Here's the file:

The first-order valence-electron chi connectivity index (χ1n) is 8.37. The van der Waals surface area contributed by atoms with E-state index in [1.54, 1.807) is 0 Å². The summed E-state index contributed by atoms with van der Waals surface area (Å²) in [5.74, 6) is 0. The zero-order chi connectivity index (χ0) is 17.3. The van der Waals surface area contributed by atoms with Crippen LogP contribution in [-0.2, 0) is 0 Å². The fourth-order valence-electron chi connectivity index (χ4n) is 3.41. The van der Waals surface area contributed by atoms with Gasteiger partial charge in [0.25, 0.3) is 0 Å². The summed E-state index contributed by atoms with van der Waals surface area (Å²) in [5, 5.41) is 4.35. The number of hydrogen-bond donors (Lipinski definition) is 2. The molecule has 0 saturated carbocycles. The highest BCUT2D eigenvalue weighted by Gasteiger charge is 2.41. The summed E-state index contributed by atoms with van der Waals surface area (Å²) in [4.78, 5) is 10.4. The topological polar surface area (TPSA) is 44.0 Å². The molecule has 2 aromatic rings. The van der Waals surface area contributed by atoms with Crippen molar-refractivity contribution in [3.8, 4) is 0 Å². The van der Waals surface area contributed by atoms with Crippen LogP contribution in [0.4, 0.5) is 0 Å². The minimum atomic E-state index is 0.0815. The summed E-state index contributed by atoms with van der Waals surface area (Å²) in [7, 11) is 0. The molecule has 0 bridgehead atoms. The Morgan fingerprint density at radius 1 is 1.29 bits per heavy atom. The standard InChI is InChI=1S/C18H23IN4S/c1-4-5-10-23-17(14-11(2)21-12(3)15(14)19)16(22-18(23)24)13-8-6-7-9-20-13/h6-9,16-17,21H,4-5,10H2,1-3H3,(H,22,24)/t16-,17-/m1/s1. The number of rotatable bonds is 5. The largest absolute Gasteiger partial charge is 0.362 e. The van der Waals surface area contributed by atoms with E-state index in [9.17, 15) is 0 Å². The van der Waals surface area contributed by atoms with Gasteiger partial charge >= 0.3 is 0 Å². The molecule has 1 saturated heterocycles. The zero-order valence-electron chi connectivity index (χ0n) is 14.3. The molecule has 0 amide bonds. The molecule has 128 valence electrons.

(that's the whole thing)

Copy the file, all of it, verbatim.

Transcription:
The first-order valence-electron chi connectivity index (χ1n) is 8.37. The van der Waals surface area contributed by atoms with E-state index in [1.54, 1.807) is 0 Å². The summed E-state index contributed by atoms with van der Waals surface area (Å²) in [5.74, 6) is 0. The zero-order chi connectivity index (χ0) is 17.3. The van der Waals surface area contributed by atoms with Crippen LogP contribution in [-0.2, 0) is 0 Å². The fourth-order valence-electron chi connectivity index (χ4n) is 3.41. The van der Waals surface area contributed by atoms with Gasteiger partial charge in [0.25, 0.3) is 0 Å². The summed E-state index contributed by atoms with van der Waals surface area (Å²) in [5, 5.41) is 4.35. The number of hydrogen-bond donors (Lipinski definition) is 2. The molecule has 0 saturated carbocycles. The highest BCUT2D eigenvalue weighted by Gasteiger charge is 2.41. The summed E-state index contributed by atoms with van der Waals surface area (Å²) in [4.78, 5) is 10.4. The topological polar surface area (TPSA) is 44.0 Å². The molecule has 2 aromatic rings. The van der Waals surface area contributed by atoms with Crippen molar-refractivity contribution in [3.8, 4) is 0 Å². The van der Waals surface area contributed by atoms with Crippen LogP contribution in [0.4, 0.5) is 0 Å². The minimum atomic E-state index is 0.0815. The summed E-state index contributed by atoms with van der Waals surface area (Å²) in [7, 11) is 0. The molecule has 0 bridgehead atoms. The Morgan fingerprint density at radius 1 is 1.29 bits per heavy atom. The standard InChI is InChI=1S/C18H23IN4S/c1-4-5-10-23-17(14-11(2)21-12(3)15(14)19)16(22-18(23)24)13-8-6-7-9-20-13/h6-9,16-17,21H,4-5,10H2,1-3H3,(H,22,24)/t16-,17-/m1/s1. The number of rotatable bonds is 5. The largest absolute Gasteiger partial charge is 0.362 e. The van der Waals surface area contributed by atoms with E-state index in [9.17, 15) is 0 Å². The van der Waals surface area contributed by atoms with Gasteiger partial charge >= 0.3 is 0 Å². The molecule has 1 saturated heterocycles. The zero-order valence-electron chi connectivity index (χ0n) is 14.3. The molecule has 0 amide bonds. The molecule has 128 valence electrons.